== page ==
“From the above it follows that, according to the Health Ministry, the proposed [amendment] … would not lead to any essential change with respect to performing abortions for female citizens of EU Member States,” Blatny stated, adding: “I also believe the matter at issue will not have any impact on the quality of the so far excellent relations between our countries in the area of health care.”
Blatny’s successor as health minister, Petr Arenberger, referred to the Polish letter in mid-April during a meeting of the Senate Health Committee to review the amendment. While ministry staff and some senators do not believe the letter deviated from standard diplomatic communications (and that it is, moreover, in accordance with Poland’s longstanding position on this issue), those who submitted the amendment and some of their colleagues do consider the letter to have crossed certain lines.
“I do not believe this is a diplomatic incident,” Deputy Health Minister Policar wrote in his e-mail. “I do not assume that this could undermine Czech-Polish relations, and we also mentioned that to the Polish Embassy.” On several questions “we simply have different opinions, as is normal,” he wrote.
The chair of the Senate Health Committee, Roman Kraus, and vice-chair Tomas Fiala, expressed similar views. “Both countries are EU members, anybody and everybody expresses their opinions about laws, so why can’t the Poles?” Fiala said. “Poland is not interfering with the adoption of Czech legislation. The letter from the Polish charge d’affaires is just reacting to somebody’s clumsy statement that a bill about the artificial interruption of pregnancy is being submitted to make it possible for Polish women to get abortions in the Czech Republic,” Kraus said. “The bill has an absolutely different aim. It strengthens the legal certainty among Czech doctors, female and male, who perform such procedures for female foreign nationals that they are not committing a crime.”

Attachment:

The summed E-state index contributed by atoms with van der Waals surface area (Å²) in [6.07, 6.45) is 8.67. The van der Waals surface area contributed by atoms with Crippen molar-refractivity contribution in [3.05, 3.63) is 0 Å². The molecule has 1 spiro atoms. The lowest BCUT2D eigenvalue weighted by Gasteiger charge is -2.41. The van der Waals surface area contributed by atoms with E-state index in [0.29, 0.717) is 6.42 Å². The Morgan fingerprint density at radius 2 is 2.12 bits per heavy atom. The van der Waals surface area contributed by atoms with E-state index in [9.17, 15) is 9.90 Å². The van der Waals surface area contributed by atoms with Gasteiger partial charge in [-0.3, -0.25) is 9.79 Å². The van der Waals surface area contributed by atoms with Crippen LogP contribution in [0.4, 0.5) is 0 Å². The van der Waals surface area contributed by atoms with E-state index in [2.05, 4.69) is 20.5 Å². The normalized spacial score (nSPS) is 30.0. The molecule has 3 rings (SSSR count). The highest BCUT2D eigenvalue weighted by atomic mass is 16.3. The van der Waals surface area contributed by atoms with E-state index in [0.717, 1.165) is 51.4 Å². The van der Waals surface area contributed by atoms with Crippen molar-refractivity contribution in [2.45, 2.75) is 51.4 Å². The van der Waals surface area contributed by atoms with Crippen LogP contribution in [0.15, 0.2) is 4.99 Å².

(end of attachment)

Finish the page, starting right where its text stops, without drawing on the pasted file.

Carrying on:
The senators who submitted the bill [a group of centrist SEN 21 and left-wing Pirates party members], as well as some other senators, respect Poland’s different perspective; nevertheless, they take exception to the letter’s content and tone. “I do not see a reason why this law should disrupt our mutual relations. I believe they can express their view of the law, but that’s about all. Their perspective should not influence the Czech authorities’ attitude,” said another Health Committee vice-chair, Alena Dernerova.
“The issue of abortion in Poland is an enormous subject at this time and a strongly emotional one, so it’s not surprising they are speaking up,” said SEN 21 and Pirates club head Vaclav Laska. “On the other hand, its tone is rather sharp and does not correspond to what we are dealing with – we are handling the issue of abortion on our own territory, we are proposing domestic legislation for our doctors.”
For the time being, in any event, it does not seem the Polish pressure is bearing fruit – the Health Ministry supports the Senate bill, the Health Committee has given it the go-ahead, and none of the senators contacted plan to change their opinion under its influence. The Polish Embassy has not responded to our request for comment.
Translated by Gwendolyn Albert. Vychází ve spolupráci s TransitionsOnline